The HELIX project: Overview and directions

Simone Campanoni*, Timothy Jones, Glenn Holloway, Gu Yeon Wei, David Brooks

*Corresponding author for this work

Research output: Chapter in Book/Report/Conference proceedingConference contribution

2 Scopus citations

Abstract

Parallelism has become the primary way to maximize processor performance and power efficiency. But because creating parallel programs by hand is difficult and prone to error, there is an urgent need for automatic ways of transforming conventional programs to exploit modern multicore systems. The HELIX compiler transformation is one such technique that has proven effective at parallelizing individual sequential programs automatically for a real six-core processor. We describe that transformation in the context of the broader HELIX research project, which aims to optimize the throughput of a multicore processor by coordinated changes in its architecture, its compiler, and its operating system. The goal is to make automatic parallelization mainstream in multiprogramming settings through adaptive algorithms for extracting and tuning thread-level parallelism.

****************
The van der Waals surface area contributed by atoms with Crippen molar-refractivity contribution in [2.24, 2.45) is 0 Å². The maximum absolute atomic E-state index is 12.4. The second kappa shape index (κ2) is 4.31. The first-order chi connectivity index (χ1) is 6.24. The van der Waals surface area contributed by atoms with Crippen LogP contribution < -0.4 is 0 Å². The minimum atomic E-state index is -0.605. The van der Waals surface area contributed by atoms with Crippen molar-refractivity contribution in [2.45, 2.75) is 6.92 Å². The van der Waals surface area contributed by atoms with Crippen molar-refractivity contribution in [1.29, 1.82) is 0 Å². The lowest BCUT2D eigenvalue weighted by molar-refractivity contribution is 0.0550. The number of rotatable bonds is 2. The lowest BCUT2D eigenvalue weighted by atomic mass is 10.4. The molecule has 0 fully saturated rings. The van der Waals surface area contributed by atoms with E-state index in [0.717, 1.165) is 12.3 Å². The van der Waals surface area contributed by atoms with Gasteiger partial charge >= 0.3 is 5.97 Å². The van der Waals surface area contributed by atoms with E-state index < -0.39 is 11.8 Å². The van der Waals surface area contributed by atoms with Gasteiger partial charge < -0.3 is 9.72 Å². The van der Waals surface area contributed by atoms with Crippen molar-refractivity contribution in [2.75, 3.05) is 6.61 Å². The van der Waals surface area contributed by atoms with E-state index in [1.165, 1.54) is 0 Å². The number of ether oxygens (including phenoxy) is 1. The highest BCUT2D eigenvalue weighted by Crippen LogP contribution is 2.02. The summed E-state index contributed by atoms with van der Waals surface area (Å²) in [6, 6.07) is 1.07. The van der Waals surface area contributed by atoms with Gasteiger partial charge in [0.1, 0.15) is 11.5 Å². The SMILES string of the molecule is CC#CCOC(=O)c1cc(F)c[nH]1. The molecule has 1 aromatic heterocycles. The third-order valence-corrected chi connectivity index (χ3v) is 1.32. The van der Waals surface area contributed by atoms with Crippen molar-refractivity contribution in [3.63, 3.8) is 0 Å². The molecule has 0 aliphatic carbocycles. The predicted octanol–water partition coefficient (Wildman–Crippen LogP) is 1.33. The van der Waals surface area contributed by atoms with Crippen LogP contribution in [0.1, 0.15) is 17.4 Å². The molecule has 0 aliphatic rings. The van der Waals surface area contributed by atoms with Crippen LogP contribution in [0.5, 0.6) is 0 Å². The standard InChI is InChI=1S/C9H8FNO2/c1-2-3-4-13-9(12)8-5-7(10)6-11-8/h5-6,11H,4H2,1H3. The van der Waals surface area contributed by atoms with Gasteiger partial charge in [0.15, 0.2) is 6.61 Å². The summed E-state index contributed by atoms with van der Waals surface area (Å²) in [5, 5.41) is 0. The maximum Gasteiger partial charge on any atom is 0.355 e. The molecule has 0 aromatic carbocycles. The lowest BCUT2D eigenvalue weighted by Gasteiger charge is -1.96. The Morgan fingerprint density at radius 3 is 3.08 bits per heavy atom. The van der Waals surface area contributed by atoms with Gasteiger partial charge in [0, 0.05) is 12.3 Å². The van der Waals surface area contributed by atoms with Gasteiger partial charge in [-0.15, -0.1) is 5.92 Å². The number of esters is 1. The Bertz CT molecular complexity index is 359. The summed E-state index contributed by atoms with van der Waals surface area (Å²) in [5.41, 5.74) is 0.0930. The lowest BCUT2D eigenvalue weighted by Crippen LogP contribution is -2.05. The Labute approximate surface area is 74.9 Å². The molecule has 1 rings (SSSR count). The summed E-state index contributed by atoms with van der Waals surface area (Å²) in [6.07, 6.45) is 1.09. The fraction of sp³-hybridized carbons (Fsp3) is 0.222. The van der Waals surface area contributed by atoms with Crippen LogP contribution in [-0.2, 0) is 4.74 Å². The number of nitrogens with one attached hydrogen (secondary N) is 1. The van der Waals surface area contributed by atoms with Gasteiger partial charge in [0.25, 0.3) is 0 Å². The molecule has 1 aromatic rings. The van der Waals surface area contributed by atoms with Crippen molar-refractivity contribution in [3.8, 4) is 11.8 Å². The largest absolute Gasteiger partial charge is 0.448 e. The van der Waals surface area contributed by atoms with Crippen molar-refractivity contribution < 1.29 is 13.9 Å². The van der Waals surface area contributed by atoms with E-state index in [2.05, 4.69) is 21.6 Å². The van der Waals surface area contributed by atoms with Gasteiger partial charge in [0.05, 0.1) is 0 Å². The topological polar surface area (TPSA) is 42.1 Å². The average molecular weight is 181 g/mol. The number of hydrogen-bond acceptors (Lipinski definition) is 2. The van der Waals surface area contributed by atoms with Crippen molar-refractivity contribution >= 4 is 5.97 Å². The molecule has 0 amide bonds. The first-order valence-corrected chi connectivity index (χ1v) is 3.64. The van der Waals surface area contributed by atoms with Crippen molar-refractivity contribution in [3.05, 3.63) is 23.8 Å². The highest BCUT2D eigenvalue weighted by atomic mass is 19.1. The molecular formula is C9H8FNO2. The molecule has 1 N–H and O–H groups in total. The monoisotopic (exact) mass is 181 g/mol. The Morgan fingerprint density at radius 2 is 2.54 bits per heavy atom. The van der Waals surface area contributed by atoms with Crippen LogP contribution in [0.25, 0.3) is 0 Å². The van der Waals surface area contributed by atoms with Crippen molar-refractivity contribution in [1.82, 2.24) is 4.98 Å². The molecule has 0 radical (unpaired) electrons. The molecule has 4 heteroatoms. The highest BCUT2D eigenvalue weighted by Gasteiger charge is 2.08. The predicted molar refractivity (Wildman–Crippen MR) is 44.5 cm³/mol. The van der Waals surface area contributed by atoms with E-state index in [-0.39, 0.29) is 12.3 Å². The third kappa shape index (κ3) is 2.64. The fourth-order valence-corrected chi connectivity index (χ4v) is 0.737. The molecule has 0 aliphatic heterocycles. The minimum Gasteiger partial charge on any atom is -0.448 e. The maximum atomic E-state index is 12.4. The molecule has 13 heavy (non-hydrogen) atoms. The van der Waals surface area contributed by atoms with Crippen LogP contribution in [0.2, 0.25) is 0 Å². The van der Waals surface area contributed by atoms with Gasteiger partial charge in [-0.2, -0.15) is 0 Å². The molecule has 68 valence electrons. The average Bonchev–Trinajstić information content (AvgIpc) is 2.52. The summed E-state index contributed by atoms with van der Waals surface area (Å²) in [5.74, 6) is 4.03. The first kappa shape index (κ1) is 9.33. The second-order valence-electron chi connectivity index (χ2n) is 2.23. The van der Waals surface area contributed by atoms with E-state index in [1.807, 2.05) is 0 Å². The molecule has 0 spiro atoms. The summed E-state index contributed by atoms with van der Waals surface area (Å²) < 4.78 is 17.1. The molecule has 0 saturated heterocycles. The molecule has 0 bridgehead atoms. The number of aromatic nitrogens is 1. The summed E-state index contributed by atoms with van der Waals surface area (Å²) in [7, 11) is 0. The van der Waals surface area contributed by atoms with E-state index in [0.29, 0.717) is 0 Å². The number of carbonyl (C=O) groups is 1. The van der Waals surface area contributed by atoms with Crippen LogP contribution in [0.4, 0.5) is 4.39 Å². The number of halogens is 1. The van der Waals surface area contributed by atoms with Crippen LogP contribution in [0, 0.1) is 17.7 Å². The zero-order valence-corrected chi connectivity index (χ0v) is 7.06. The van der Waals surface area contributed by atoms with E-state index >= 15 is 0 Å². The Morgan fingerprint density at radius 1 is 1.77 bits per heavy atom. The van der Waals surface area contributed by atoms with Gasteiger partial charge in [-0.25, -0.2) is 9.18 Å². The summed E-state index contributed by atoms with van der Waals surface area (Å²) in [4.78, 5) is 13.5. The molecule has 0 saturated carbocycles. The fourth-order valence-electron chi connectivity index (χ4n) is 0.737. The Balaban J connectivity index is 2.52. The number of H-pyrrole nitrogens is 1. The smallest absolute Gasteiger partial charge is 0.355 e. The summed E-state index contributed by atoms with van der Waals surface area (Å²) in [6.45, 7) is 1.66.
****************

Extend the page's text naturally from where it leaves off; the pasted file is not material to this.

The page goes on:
Original languageEnglish (US)
Title of host publicationProceedings of the 49th Annual Design Automation Conference, DAC '12
Pages277-282
Number of pages6
DOIs
StatePublished - Jul 11 2012
Event49th Annual Design Automation Conference, DAC '12 - San Francisco, CA, United States
Duration: Jun 3 2012Jun 7 2012

Other

Other49th Annual Design Automation Conference, DAC '12
CountryUnited States
CitySan Francisco, CA
Period6/3/126/7/12

Keywords

  • coarse grain parallelism extraction
  • multiple programs
  • runtime code adaptability

ASJC Scopus subject areas

  • Computer Science Applications
  • Control and Systems Engineering
  • Electrical and Electronic Engineering
  • Modeling and Simulation

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